7 Minutes in Heaven

Motopony

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We set the timer and snuggle in with our favorite new bands in the Impound’s version of speed dating with a killer-diller soundtrack.

Motopony

It’s finally happening to me
The thing I just had to believe
It will be seven years in June
I knew my time was coming soon

Throughout the glimmering, seductive self-titled debut (released May 24) from Seattle’s Motopony, the sense of the possible looms, hope and promise perhaps fleeting but manifest despite all the water under the bridge and detritus collected on our banks. It’s also a freakin’ catchy rock joint, full of icy charm, slinky riffs and one of the most intoxicating new vocalists to hit in a spell. Diversity is the rule, but each shape-shifting segment is infused with sincerity, cleverness and a lean musical sensibility that’s rich but never bloated. This is a band carving out their own sound, even as they faintly echo some choice antecedents like Aztec Camera (“King of Diamonds”), early Brian Eno (“Seer”) and Dr. Dog (“I Am My Body”). Motopony is on the way to something and their searching is absorbing and passionate enough to make one want to grab their satchel and join them on the road to…wherever.

We caught up with lead singer-songwriter Daniel Blue to dig into the band’s zeitgeist (and y’all can catch the band on a pile of newly announced dates in September and October).

Why do you think you’re a musician?
Songs and singing in general seem to be the most pure way I’ve found to express myself. Dance was up there for awhile, but I don’t think I’m physically athletic enough to be a dancer. I love to sing and I feel I can tell the truth that way.
Your voice really reaches out on your debut, and it matches the variety in the songwriting. Often debuts have one or two things to show you, and that’s not the case with Motopony.
I didn’t know I could sing until my late twenties. I think I just sang along and tried to mimic the artists I found inspiring. One day I was singing along to this Antony and the Johnsons’ song and I thought, “I sound just like him. Maybe I can do this.”
What an interesting benchmark. There’s not too many more singular voices than Antony.
I guess I figured if could mimic him then the sky’s the limit.
Your band has these big shifts in mood on the album, sweeping from the churchy exuberance “I Am My Body” to “Vetiver,” one of the most delicate songs on the album. Did you think a lot about the dynamics?
Yeah, we did. We put a lot of consideration into how the tracks flow into each other and what order they arrived and where we wanted to take people. We wanted to see it as an album and not just a collection of singles. I want to see music as an event not a commodity. Digital downloading is really cool and there’s a lot of instant gratification, but it takes a little bit of the magic out of the ritual of music. There’s a vibration and a space to sitting down and really listening to an album.
Classic albums, even just the ones always cited like Sgt. Pepper or Pet Sounds, were an event, a unique experience, a country of their own, and the best albums, from whatever era, resonate with that.
When I was a kid growing up we had [cassette] tapes, which is even different to an LP where you can see the grooves and skip ahead. On a tape, you’re sailing blind. We’d listen to Side A and then Side B because it was really hard to fast forward to get to the part that you liked.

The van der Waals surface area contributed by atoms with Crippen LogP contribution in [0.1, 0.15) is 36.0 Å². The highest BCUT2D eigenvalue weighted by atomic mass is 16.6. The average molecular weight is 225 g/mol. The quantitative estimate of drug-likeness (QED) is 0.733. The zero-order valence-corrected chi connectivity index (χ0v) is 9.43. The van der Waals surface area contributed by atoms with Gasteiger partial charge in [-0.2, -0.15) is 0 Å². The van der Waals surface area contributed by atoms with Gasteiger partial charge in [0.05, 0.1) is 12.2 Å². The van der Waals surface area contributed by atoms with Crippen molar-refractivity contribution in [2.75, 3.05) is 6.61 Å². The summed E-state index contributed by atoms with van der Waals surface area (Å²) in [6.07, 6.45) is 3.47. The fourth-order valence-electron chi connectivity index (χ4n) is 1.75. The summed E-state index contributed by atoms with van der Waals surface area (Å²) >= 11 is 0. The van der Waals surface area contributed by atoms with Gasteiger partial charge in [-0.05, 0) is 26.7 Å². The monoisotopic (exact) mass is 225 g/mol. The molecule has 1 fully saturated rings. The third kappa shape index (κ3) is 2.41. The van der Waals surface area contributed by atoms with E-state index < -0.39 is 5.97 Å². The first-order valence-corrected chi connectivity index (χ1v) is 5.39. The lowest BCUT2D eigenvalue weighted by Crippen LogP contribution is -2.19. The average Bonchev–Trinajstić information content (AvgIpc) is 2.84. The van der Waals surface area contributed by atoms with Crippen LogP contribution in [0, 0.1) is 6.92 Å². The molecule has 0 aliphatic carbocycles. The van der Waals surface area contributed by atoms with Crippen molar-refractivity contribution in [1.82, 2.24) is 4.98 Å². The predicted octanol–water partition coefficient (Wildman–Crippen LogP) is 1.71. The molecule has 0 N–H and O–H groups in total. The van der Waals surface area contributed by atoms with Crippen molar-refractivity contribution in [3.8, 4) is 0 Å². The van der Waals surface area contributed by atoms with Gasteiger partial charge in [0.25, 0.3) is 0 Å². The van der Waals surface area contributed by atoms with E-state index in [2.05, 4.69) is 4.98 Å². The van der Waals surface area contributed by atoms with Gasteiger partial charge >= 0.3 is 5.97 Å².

If you came to music, if it became important to you in the time of cassettes, I think you have a different perspective on music than the generation coming up now, who largely sees music as discreet bits to be enjoyed in a hodge-podge manner. There’s something to be said for consciously trying to make an experience, to divorce the art from the industry.
Everyone needs to eat but you’re losing something really precious if you’re making product. But, the single is standalone and beautiful in its own right, and a two-and-a-half minute experience is still an experience. You need to honor both, and ultimately what we’re hoping is people are interested in our live experience. We want people to come and meet us and see us and feel that because we feel there’s something really special in the experience happening right in front of your face. That’s my church in a lot of ways.
It’s the moment that can never be repeated. Ritual is a really important thing. So, what’s usually going through your head right before you go onstage?
It’s different for all of us. We all have a little bit of individual time where we set about our tasks of getting ready. And then we come together and lock eyes and put our fists together for a little hip-hip-hooray kind of thing [laughs]. For me, I need to sit quietly and get really grounded, sitting on my knees or in the Lotus position. I’m really considering myself and the evening, what the give-and-take can be, and who I am so I don’t get lost up there. A lot of that for me is an incredibly spiritual adjustment that needs to take place before I put myself out there.
There are elements to Motopony’s music that touch on the spiritual, lines that jump out in a poetic way like “God damn, girl, your wounds are beautiful.” Once you hear that phrase you’ll never get it out of your mind.
I had a friend who told me a story from her childhood, something she’d been scarred by, and something about telling me her story brought me so much peace about my own story and my wounds. My response was, “Your wounds are SO beautiful. God dammit!” That’s not the way it’s supposed to be, in a way, but even bad things can be good and can be redeemed.